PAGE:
Venerable country rock band Poco has been
recording for over 40 years, and together with bands like The Buffalo
Springfield, Jackson Browne, The Flying Burrito Brothers and the Eagles are
responsible for an entire musical genre. Originally formed in 1969 out
of the ashes of the Springfield (original members Richie Furay and Jim
Messina came from that group). While Poco never became quite as big as
some of those groups, they were highly influential and had several big hits
over the years, including "Crazy Love," "Heart of the Night" and "Call It
All Fired Up is the band's first
new album in over a decade.
The problem with long-running bands is
turnover and the fact that it is usually down to one or two original members
by the time they reappear. On All Fired Up, only
singer/guitarist Rusty Young is still a regular member of the group, though
original drummer George Grantham guests on the title track. Of course,
Poco was a band that has weathered personnel changes often and consistently.
Original members left very early on: Jim Messina left for Loggins and
Messina in 1970, Richie Furay joined the supergroup Souther-Furay-Hillman
Band in the mid-70s, Randy Meisner and Timothy B. Schmit both ended up
joining the Eagles during the 70s.
The original guys stuck together for a few years, but eventually splintered
back into their own projects. Since then Furay, Meisner and Messina
have often joined the group in concert performances, but have not been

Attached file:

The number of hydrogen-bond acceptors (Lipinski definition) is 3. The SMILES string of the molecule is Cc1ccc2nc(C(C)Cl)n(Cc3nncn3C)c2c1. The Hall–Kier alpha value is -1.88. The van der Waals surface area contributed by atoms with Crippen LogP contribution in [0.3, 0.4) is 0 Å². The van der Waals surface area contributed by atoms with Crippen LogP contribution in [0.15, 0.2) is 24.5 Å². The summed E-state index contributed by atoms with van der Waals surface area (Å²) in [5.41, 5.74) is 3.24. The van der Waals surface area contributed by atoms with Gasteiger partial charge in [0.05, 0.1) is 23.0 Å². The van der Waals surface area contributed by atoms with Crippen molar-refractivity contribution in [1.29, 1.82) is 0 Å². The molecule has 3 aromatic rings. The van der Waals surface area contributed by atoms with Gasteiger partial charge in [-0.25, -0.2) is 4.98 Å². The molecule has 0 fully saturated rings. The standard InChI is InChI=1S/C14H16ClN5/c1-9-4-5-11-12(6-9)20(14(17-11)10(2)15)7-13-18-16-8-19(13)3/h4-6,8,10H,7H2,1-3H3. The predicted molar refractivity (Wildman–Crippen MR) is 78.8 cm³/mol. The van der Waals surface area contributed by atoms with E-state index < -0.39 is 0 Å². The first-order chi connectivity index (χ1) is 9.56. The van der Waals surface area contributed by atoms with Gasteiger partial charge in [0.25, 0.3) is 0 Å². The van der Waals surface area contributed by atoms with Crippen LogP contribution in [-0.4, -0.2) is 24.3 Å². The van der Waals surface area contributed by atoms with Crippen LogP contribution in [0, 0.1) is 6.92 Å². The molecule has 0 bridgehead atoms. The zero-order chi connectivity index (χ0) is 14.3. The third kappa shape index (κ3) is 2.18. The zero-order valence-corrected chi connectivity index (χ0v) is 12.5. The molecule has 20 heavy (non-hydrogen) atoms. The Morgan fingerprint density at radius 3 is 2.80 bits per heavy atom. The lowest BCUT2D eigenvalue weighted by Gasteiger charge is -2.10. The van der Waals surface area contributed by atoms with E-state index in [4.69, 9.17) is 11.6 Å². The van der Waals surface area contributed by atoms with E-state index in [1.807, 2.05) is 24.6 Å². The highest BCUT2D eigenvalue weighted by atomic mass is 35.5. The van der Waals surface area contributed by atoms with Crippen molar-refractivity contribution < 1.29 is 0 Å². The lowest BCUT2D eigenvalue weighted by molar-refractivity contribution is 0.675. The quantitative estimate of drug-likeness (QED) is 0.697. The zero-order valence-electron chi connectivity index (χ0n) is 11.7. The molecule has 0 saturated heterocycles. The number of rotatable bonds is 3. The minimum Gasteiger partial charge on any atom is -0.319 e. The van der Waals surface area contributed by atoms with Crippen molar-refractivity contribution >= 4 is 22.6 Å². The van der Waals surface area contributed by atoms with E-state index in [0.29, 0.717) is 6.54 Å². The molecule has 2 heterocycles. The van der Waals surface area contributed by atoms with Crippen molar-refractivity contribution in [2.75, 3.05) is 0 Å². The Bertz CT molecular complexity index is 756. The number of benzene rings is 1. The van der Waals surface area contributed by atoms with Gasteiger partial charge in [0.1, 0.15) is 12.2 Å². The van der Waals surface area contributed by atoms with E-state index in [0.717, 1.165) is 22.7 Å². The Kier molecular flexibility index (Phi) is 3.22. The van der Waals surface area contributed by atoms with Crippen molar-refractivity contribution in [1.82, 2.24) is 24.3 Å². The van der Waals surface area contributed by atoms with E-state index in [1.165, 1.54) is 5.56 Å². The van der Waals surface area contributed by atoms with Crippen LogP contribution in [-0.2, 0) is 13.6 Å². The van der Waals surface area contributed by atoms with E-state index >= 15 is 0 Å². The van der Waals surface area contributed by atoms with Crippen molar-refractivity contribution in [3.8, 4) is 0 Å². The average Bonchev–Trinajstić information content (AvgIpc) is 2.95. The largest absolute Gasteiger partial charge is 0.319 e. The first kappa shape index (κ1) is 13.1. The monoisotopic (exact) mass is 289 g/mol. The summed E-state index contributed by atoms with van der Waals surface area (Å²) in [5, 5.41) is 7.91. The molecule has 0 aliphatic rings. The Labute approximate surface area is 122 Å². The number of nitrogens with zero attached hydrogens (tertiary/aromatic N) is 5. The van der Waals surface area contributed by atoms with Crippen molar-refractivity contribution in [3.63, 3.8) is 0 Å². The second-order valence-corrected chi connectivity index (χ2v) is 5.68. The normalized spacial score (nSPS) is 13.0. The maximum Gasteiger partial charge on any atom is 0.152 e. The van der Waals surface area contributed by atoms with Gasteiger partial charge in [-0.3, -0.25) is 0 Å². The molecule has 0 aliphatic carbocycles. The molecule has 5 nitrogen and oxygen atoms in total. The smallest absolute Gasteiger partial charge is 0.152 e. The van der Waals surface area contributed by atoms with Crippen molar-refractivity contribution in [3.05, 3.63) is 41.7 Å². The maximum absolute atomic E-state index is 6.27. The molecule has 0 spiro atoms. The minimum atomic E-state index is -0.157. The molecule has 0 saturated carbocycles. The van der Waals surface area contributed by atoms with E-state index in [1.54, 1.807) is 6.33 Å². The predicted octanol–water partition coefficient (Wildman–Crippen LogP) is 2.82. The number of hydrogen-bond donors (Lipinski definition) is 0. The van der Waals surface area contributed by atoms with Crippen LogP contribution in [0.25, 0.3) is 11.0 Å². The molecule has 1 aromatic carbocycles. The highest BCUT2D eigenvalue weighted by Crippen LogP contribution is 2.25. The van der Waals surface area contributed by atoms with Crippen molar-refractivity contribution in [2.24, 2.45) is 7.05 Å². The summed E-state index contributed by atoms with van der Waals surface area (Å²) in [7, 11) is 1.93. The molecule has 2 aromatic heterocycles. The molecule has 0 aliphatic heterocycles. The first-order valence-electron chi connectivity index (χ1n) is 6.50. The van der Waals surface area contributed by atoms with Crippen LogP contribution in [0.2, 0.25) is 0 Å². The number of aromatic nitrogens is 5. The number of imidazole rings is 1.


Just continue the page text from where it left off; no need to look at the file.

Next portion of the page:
recording with the band. Many of the original band members had
reunited in 1989 for the band's last real hit album,
Still, Young's voice and songwriting is
still immediately memorable and recognizable. And while All Fired
Up does not necessarily eclipse early Poco albums like Legend, Crazy Eyes
or Pickin' Up the Pieces,
it is a surprisingly sturdy addition to their catalogue.
The album, somewhat appropriately, opens
with a brief snatch of bar chatter, because this album returns Poco to their
bar band roots. Skewing a little more country than rock these days,
the catchy bluegrass of the title track and the celebratory Nashville ballad
"Drink It In" set up the down home mood. Still, the band still can
rock out with stuff like the squealing guitar backing of "That's What Rock
and Roll Will Do."
Every once in a while, it gets too cutesy.
The "comic" song "Neil Young," in which Rusty Young playfully riffs on the
fact that he is always confused as being the brother of the legendary Crazy
Horse rocker (hmm, wonder if that happens to Neil, too?) seems a little too
quirky and insubstantial, eventually reminding me of Rick Springfield's
similarly-themed single "Bruce." And that's not a good thing.
Also, to Springfield's credit, he never wanted his song released, it was
done against his will by a former record label. This album is on Poco's own label, they have no such excuse.
But then Poco will erase the years with a
stunner like the gorgeous love song "Regret," which could have easily been a
hit for the band in the glory days. Or the old-school story song "Hard
Country," which could teach those country upstarts like Brad Paisley, Kenny
Chesney and Keith Urban a thing or two about their chosen genre.
All Fired Up is not likely to
return Poco to the charts, but honestly that is kind of a shame. Radio
may have passed Poco by, but this new album shows that they still have
something interesting to say.
Jay S. Jacobs
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Posted: April 12, 2013.